Barnes' Notes on Acts 6:15

    Looking stedfastly on him - Fixing the eyes intently on him. They were probably attracted by the unusual appearance of the man, his meekness, his calm and collected fearlessness, and the proofs of conscious innocence and sincerity.

    The face of an angel - This expression is one evidently denoting that he manifested evidence of sincerity, gravity, fearlessness, confidence in God. It is used in the Old Testament to denote special wisdom, 2 Samuel 14:17; 2 Samuel 19:27. In Genesis 33:10, it is used to denote special majesty and glory, as if it were the face of God. When Moses came down from Mount Sinai, it is said that the skin of his face shone so that the children of Israel were afraid to come near him, Exodus 34:29-30; 2 Corinthians 3:7, 2 Corinthians 3:13. Compare Revelation 1:16; Matthew 17:2. The expression is used to denote the impression produced on the countenance by communion with God; the calm serenity and composure which follow a confident committing of all into his hands. It is not meant that there was anything "miraculous" in the case of Stephen, but it is language that denotes calmness, dignity, and confidence in God, all of which were so marked on his countenance that it impressed them with clear proofs of his innocence and piety. The language is very common in the Jewish writings. It is not unusual for deep feeling, sincerity, and confidence in God, to impress themselves on the countenance. Any deep emotion will do this; and it is to be expected with religious feeling, the most tender and solemn of all feeling, will diffuse seriousness, serenity, calmness, and peace not affected sanctimoniousness, over the countenance.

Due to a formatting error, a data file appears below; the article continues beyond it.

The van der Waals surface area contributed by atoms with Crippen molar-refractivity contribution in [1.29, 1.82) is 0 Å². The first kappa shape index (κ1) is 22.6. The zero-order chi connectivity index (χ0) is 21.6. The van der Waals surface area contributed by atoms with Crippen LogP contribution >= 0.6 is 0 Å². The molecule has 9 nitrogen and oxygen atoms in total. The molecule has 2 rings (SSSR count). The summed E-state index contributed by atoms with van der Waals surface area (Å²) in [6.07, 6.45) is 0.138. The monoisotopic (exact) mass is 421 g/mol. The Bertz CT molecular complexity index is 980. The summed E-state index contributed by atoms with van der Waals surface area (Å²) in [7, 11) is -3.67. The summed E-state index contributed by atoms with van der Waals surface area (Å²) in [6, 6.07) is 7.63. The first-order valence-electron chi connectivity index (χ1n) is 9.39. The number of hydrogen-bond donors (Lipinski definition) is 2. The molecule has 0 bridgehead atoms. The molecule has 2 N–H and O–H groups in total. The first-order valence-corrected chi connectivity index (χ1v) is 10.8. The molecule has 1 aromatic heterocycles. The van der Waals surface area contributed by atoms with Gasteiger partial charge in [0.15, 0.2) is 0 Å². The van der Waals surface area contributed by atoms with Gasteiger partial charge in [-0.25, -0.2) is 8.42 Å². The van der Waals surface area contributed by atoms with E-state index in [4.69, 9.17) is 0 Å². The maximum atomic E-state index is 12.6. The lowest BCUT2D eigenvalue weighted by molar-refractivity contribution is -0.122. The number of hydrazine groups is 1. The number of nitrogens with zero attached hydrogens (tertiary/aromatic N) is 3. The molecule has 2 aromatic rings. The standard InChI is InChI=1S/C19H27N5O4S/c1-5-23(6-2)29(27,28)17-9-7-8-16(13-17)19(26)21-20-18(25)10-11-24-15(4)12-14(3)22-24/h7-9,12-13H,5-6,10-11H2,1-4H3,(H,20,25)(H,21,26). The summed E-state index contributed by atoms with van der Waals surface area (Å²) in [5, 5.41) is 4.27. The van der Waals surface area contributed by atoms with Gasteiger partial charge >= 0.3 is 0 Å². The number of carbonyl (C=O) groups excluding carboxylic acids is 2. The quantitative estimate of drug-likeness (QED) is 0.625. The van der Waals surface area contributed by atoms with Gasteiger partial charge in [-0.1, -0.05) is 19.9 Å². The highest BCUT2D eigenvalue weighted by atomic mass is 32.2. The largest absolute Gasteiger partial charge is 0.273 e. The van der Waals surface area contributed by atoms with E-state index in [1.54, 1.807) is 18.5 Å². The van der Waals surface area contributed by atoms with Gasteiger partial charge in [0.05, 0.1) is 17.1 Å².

In this chapter we have another specimen of the manner in which the church of the Lord Jesus was established. It was from the beginning amidst scenes of persecution, encountering opposition adapted to try the nature and power of religion. If Christianity was an imposture, it had enemies acute and malignant enough to detect the imposition. The learned, the cunning, and the mighty rose up in opposition, and by all the arts of sophistry, all the force of authority, and all the fearfulness of power, attempted to destroy it in the commencement. Yet it lived; it gained new accessions of strength from every new form of opposition; it evinced its genuineness more and more by showing that it was superior to the arts and malice of earth and of hell.

    Wesley's Notes on Acts 6:15

    6:15 As the face of an angel - Covered with supernatural lustre. They reckoned his preaching of Jesus to be the Christ was destroying Moses and the law; and God bears witness to him, with the same glory as he did to Moses, when he gave the law by him.
    Book: Acts